The Government has abandoned its plans to increase probate fees following a campaign by experts and associations to scrap the fee hike.
The plans would have seen some bereaved families pay up to £6,000, while some experts described the increase as a “tax on grief”.
Plans were announced in November 2018 to replace the current fixed fee structure with a sliding scale format.
The new system would have abolished fees for estates worth less than £50,000, while supersizing the fees for estates worth £2 million or more.
But the Government has now taken a U-turn on the plans, stating that probate fees will be reviewed as part of the annual assessment of charges in family and civil courts.
Simon Davis, President of the Law Society, said: “It is inherently unfair to expect the bereaved to fund other parts of the courts and tribunal service when they have no other option but to apply for probate.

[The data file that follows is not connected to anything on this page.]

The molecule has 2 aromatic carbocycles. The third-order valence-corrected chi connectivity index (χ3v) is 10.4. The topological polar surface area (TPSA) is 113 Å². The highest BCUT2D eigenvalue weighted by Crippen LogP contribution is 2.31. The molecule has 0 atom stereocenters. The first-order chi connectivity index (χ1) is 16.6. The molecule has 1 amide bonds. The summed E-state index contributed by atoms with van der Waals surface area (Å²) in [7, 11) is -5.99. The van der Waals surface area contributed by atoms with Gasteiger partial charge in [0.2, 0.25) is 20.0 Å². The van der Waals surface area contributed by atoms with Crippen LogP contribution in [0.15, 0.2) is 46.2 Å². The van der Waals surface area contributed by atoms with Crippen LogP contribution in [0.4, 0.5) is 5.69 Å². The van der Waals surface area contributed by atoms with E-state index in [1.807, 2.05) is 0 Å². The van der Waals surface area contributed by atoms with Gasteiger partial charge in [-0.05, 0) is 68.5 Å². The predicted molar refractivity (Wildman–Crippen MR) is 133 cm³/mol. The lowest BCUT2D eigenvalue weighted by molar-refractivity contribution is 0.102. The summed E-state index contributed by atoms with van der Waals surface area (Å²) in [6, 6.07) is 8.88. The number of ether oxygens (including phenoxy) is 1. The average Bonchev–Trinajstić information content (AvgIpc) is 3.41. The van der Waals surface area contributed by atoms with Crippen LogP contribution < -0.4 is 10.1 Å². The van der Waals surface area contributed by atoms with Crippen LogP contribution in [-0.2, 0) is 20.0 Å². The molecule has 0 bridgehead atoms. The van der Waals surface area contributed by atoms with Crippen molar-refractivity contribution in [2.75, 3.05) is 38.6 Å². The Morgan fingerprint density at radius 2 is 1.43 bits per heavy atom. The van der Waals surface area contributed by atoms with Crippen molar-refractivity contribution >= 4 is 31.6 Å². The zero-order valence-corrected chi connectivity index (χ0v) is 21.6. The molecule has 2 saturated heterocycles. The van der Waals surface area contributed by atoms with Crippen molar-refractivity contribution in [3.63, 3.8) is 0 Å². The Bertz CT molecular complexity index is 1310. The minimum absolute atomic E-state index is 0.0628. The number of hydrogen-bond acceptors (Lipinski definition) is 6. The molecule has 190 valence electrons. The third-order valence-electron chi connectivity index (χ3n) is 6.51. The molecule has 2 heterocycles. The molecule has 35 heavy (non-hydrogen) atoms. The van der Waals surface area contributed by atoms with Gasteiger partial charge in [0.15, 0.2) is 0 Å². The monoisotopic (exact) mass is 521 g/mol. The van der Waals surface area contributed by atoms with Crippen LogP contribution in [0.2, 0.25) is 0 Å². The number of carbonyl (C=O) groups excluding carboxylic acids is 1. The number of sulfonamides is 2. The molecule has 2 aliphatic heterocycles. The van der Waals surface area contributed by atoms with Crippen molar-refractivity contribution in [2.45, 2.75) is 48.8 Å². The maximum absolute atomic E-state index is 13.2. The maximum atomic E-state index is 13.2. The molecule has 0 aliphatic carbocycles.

“In its review of court fees Government should bear in mind that it is a false economy to impose charges that go beyond cost recovery. Equal access to justice is a fundamental part of the rule of law.”
This follows the news that HM Courts and Tribunals Service (HMCTS) has announced that it will be rolling out a national online probate service pilot scheme.
Policymakers stated that the move will enable legal professionals to apply online for any probate, intestacy of a grant of letters of administration with a will-annexed application.
Priti Shah, Partner at OGR Stock Denton, said: “It is good news that Government has made a decision on this as the uncertainty surrounding the proposed hike to probate fees was putting the courts and practitioners under enormous pressure.”
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